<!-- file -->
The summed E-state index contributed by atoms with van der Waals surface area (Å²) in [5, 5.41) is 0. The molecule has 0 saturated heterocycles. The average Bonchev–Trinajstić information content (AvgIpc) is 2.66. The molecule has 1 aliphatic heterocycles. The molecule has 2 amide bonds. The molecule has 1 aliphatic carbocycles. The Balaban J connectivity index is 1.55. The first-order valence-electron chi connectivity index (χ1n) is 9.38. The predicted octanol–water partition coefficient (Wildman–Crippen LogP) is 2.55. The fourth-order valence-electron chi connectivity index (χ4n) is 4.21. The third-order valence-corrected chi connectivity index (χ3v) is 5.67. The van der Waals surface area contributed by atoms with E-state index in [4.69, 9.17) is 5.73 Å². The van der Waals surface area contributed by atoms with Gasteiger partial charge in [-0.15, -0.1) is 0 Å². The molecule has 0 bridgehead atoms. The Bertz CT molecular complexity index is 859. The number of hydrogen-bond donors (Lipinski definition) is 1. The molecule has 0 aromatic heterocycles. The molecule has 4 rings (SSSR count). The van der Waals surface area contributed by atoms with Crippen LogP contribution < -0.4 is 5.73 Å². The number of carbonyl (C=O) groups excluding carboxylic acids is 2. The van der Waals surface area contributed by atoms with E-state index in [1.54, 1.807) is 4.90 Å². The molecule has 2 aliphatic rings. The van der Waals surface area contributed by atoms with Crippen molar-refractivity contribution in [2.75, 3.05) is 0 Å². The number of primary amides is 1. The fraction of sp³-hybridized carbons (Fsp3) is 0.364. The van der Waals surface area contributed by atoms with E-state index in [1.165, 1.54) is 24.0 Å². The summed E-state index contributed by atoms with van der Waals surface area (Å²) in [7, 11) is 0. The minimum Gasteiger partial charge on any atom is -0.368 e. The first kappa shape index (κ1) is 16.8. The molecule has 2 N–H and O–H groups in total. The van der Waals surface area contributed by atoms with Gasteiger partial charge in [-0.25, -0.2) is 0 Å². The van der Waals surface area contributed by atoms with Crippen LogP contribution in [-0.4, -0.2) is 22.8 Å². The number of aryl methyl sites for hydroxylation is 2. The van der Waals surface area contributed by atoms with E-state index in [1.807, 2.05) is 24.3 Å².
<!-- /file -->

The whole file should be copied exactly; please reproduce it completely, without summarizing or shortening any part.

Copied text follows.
The summed E-state index contributed by atoms with van der Waals surface area (Å²) in [5, 5.41) is 0. The molecule has 0 saturated heterocycles. The average Bonchev–Trinajstić information content (AvgIpc) is 2.66. The molecule has 1 aliphatic heterocycles. The molecule has 2 amide bonds. The molecule has 1 aliphatic carbocycles. The Balaban J connectivity index is 1.55. The first-order valence-electron chi connectivity index (χ1n) is 9.38. The predicted octanol–water partition coefficient (Wildman–Crippen LogP) is 2.55. The fourth-order valence-electron chi connectivity index (χ4n) is 4.21. The third-order valence-corrected chi connectivity index (χ3v) is 5.67. The van der Waals surface area contributed by atoms with E-state index in [4.69, 9.17) is 5.73 Å². The van der Waals surface area contributed by atoms with Gasteiger partial charge in [-0.15, -0.1) is 0 Å². The molecule has 0 bridgehead atoms. The Bertz CT molecular complexity index is 859. The number of hydrogen-bond donors (Lipinski definition) is 1. The molecule has 0 aromatic heterocycles. The molecule has 4 rings (SSSR count). The van der Waals surface area contributed by atoms with Crippen LogP contribution < -0.4 is 5.73 Å². The number of carbonyl (C=O) groups excluding carboxylic acids is 2. The van der Waals surface area contributed by atoms with E-state index in [1.54, 1.807) is 4.90 Å². The molecule has 2 aliphatic rings. The van der Waals surface area contributed by atoms with Crippen molar-refractivity contribution in [2.75, 3.05) is 0 Å². The number of primary amides is 1. The fraction of sp³-hybridized carbons (Fsp3) is 0.364. The van der Waals surface area contributed by atoms with E-state index in [1.165, 1.54) is 24.0 Å². The summed E-state index contributed by atoms with van der Waals surface area (Å²) in [7, 11) is 0. The minimum Gasteiger partial charge on any atom is -0.368 e. The first kappa shape index (κ1) is 16.8. The molecule has 2 N–H and O–H groups in total. The van der Waals surface area contributed by atoms with Gasteiger partial charge in [-0.25, -0.2) is 0 Å². The van der Waals surface area contributed by atoms with Crippen LogP contribution in [-0.4, -0.2) is 22.8 Å². The number of aryl methyl sites for hydroxylation is 2. The van der Waals surface area contributed by atoms with E-state index in [1.807, 2.05) is 24.3 Å².